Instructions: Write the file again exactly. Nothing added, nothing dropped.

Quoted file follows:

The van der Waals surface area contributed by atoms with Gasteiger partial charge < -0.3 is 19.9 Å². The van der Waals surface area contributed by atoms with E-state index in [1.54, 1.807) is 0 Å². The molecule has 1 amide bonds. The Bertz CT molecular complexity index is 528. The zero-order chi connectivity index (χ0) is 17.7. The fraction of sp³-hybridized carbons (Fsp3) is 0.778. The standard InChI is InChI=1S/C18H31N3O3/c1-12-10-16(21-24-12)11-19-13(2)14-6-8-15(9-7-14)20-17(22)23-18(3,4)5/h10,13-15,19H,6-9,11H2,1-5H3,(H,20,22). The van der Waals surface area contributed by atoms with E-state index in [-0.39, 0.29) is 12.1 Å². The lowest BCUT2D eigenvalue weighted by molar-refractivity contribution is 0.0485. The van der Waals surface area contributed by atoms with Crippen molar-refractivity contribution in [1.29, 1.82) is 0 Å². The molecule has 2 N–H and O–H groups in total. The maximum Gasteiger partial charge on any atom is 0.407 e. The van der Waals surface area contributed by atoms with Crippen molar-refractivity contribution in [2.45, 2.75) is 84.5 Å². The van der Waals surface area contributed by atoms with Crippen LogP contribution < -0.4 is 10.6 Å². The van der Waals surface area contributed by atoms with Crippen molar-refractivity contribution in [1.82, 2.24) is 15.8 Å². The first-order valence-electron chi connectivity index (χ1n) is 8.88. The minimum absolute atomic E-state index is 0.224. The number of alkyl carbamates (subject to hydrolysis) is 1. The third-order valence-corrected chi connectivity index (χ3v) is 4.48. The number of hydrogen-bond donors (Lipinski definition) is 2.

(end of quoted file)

The van der Waals surface area contributed by atoms with Gasteiger partial charge < -0.3 is 19.9 Å². The van der Waals surface area contributed by atoms with E-state index in [1.54, 1.807) is 0 Å². The molecule has 1 amide bonds. The Bertz CT molecular complexity index is 528. The zero-order chi connectivity index (χ0) is 17.7. The fraction of sp³-hybridized carbons (Fsp3) is 0.778. The standard InChI is InChI=1S/C18H31N3O3/c1-12-10-16(21-24-12)11-19-13(2)14-6-8-15(9-7-14)20-17(22)23-18(3,4)5/h10,13-15,19H,6-9,11H2,1-5H3,(H,20,22). The van der Waals surface area contributed by atoms with E-state index in [-0.39, 0.29) is 12.1 Å². The lowest BCUT2D eigenvalue weighted by molar-refractivity contribution is 0.0485. The van der Waals surface area contributed by atoms with Crippen molar-refractivity contribution in [1.29, 1.82) is 0 Å². The molecule has 2 N–H and O–H groups in total. The maximum Gasteiger partial charge on any atom is 0.407 e. The van der Waals surface area contributed by atoms with Crippen molar-refractivity contribution in [2.45, 2.75) is 84.5 Å². The van der Waals surface area contributed by atoms with Crippen LogP contribution < -0.4 is 10.6 Å². The van der Waals surface area contributed by atoms with Crippen molar-refractivity contribution in [1.82, 2.24) is 15.8 Å². The first-order valence-electron chi connectivity index (χ1n) is 8.88. The minimum absolute atomic E-state index is 0.224. The number of alkyl carbamates (subject to hydrolysis) is 1. The third-order valence-corrected chi connectivity index (χ3v) is 4.48. The number of hydrogen-bond donors (Lipinski definition) is 2.